With Christmas as the backdrop, Jeffrey teaches his Mom about what is important in Life
By Donna Lowich
It’s Christmas 1986. The Christmas tree is resplendent in its ornaments and lights; they blink on and off with their reflection glittering in the beautifully wrapped gifts below the tree. Five-year-old Jeffrey is dancing around the tree, singing “The Christmas tree is SO-O-O much bigger than last year!”, always emphasizing the “SO-O-O”.
I enjoyed watching him having fun. His enthusiasm and excitement were really something to behold! Jeffrey turned to me, his huge chocolate-brown eyes brimming with excitement and shining with happiness. “Isn’t the tree beautiful and much bigger than last year’s tree, Mommy?” True enough, it was a big, beautiful tree. And, it WAS a much bigger tree than last year’s tree. Or, at least that’s what I’ve been told.
Christmas 1985 is not even a memory for me. I had just undergone two spinal cord surgeries. I was paralyzed from the shoulders down, and due to other complications, I don’t have any recollection of that holiday. My husband, Walter, knew that Jeffrey needed to have Christmas, but all he could manage was a table-top tree. He tried to make it festive, but it was very difficult for both of them. Hence, Jeffrey’s exuberance this year. I was home, and we were going to have a festive Christmas. No wonder the tree seemed so big…
I, too, was so happy to be home! After all, that had been my main focus for the six months I had been in the hospital and then in the rehab center. But I always had it in mind that when I came home, everything would be as it used to be. But it wasn’t, and that bothered me. I was disappointed in myself because, while I was still making progress, it was slow and I was not nearly where I had expected to be in my recovery. It was not anger so much as it was frustration with myself.
With these thoughts in mind, I got up slowly from my chair and made my way to the stairs. Jeffrey stopped singing and I knew he was watching me as I struggled to climb the stairs. I heard quick little running steps. I turned, and he was there, right there next to me. He was always there when I needed him.
He held my hand. Looking directly at me, he said, “Sometimes I wish it was me…”
Gripped by the power of his words, I hugged him tightly, burying my face in his wavy brown hair, squeezing my eyes shut to fight back the tears.
‘Oh, NO, Jeffrey, NO!” is all I could manage before he began to speak again.
“That way, you could carry me up the stairs.” Now his eyes were brimming with tears. He looked down at the floor, saying, “I can’t carry you.”
Those words of love, a child’s love, so symbolic of the season, jolted me like nothing else could. In an instant, it changed everything for me--from melancholy to a deep sense of gratitude, love and peace. No, things were not the same as they once were, but now I realized just how unimportant that truly was. To this day, when my frustrations get the better of me (as they sometimes do) my thoughts go back to that moment in time, when my five-year-old son taught me a very powerful and poignant lesson. Nothing like a little role reversal to keep one’s priorities straight!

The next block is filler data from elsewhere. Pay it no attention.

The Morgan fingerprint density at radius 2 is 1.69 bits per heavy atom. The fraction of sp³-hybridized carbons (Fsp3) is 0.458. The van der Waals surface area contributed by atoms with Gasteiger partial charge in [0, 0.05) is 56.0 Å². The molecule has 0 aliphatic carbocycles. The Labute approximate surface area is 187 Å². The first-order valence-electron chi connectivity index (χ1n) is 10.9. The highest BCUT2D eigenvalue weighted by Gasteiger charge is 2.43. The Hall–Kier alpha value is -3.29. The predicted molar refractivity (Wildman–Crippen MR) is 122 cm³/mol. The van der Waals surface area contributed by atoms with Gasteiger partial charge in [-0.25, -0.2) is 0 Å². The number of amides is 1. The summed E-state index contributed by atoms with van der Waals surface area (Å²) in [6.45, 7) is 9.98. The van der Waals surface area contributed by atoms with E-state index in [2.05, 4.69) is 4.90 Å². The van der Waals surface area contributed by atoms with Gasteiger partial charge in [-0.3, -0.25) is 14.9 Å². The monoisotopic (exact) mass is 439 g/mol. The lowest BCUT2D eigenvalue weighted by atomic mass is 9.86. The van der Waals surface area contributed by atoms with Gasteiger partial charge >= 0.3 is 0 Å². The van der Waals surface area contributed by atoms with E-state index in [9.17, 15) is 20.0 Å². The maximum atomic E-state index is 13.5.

I spoke to Jeffrey with the only words I could find to say,“No matter what, Jeffrey, I will always be your Mommy, and I will always be here for you. I love you, Jeffrey. Merry Christmas, my little Professor.”
He was my professor, you see, for he was continually teaching me Life’s important lessons. He looked up at me, and smiled. While I was frustrated with my lot in life, he saw through all that and was happy just to have me home again. Simple and straightforward--the truth always is--it sometimes takes a child to pinpoint it with such uncanny accuracy.
I looked over at the Christmas tree. It had assumed a new aura of the warmth, the peace and the beauty that the Christmas season brings to us. It absolutely glowed with love--love of family, love of life itself. It was there all the time; I just needed the love and selflessness of a five-year-old boy to teach me that lesson.
Jeffrey had just taught me that it wasn’t important that I couldn’t walk very far or do things quite like I used to. It WAS important that I had been given the chance to be home with my family at Christmas. I was given so much more than was ever taken away. I now knew that. And that is Jeffrey’s gift, the sweetest gift of all, wrapped in the beauty of a little boy's unconditional love.
Thank you, Jeffrey. Merry Christmas, my little Professor.